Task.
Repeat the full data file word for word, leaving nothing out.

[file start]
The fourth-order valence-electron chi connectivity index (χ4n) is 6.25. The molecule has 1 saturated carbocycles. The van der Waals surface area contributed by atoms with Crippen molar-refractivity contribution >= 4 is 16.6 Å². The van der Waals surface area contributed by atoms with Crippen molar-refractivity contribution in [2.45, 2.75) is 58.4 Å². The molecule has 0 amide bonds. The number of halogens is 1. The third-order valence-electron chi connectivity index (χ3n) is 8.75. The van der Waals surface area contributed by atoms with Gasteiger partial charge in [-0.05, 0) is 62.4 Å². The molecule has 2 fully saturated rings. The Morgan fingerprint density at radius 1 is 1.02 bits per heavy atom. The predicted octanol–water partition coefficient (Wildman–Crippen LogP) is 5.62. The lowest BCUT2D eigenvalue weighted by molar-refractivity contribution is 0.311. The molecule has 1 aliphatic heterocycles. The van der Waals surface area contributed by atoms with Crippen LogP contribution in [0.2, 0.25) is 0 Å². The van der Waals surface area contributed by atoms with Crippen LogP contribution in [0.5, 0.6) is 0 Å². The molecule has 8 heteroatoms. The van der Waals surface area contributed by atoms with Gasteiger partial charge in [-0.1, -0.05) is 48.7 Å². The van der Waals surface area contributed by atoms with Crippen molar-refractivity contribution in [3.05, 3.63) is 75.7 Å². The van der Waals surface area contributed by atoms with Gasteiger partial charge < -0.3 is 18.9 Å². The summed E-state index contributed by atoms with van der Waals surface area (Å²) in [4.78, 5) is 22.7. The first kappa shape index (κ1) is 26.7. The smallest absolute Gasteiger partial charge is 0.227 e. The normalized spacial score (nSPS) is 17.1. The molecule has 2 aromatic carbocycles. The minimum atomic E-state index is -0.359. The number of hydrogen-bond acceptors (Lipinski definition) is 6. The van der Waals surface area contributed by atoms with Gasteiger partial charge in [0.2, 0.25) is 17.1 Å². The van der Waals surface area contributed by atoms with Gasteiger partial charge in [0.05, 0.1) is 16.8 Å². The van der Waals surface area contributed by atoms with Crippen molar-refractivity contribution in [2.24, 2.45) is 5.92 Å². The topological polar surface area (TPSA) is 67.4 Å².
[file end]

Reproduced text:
The fourth-order valence-electron chi connectivity index (χ4n) is 6.25. The molecule has 1 saturated carbocycles. The van der Waals surface area contributed by atoms with Crippen molar-refractivity contribution >= 4 is 16.6 Å². The van der Waals surface area contributed by atoms with Crippen molar-refractivity contribution in [2.45, 2.75) is 58.4 Å². The molecule has 0 amide bonds. The number of halogens is 1. The third-order valence-electron chi connectivity index (χ3n) is 8.75. The van der Waals surface area contributed by atoms with Gasteiger partial charge in [-0.05, 0) is 62.4 Å². The molecule has 2 fully saturated rings. The Morgan fingerprint density at radius 1 is 1.02 bits per heavy atom. The predicted octanol–water partition coefficient (Wildman–Crippen LogP) is 5.62. The lowest BCUT2D eigenvalue weighted by molar-refractivity contribution is 0.311. The molecule has 1 aliphatic heterocycles. The van der Waals surface area contributed by atoms with Crippen LogP contribution in [0.2, 0.25) is 0 Å². The van der Waals surface area contributed by atoms with Crippen LogP contribution in [0.5, 0.6) is 0 Å². The molecule has 8 heteroatoms. The van der Waals surface area contributed by atoms with Gasteiger partial charge in [-0.1, -0.05) is 48.7 Å². The van der Waals surface area contributed by atoms with Crippen molar-refractivity contribution in [3.05, 3.63) is 75.7 Å². The van der Waals surface area contributed by atoms with Gasteiger partial charge < -0.3 is 18.9 Å². The summed E-state index contributed by atoms with van der Waals surface area (Å²) in [4.78, 5) is 22.7. The first kappa shape index (κ1) is 26.7. The smallest absolute Gasteiger partial charge is 0.227 e. The normalized spacial score (nSPS) is 17.1. The molecule has 2 aromatic carbocycles. The minimum atomic E-state index is -0.359. The number of hydrogen-bond acceptors (Lipinski definition) is 6. The van der Waals surface area contributed by atoms with Gasteiger partial charge in [0.2, 0.25) is 17.1 Å². The van der Waals surface area contributed by atoms with Gasteiger partial charge in [0.05, 0.1) is 16.8 Å². The van der Waals surface area contributed by atoms with Crippen molar-refractivity contribution in [2.24, 2.45) is 5.92 Å². The topological polar surface area (TPSA) is 67.4 Å².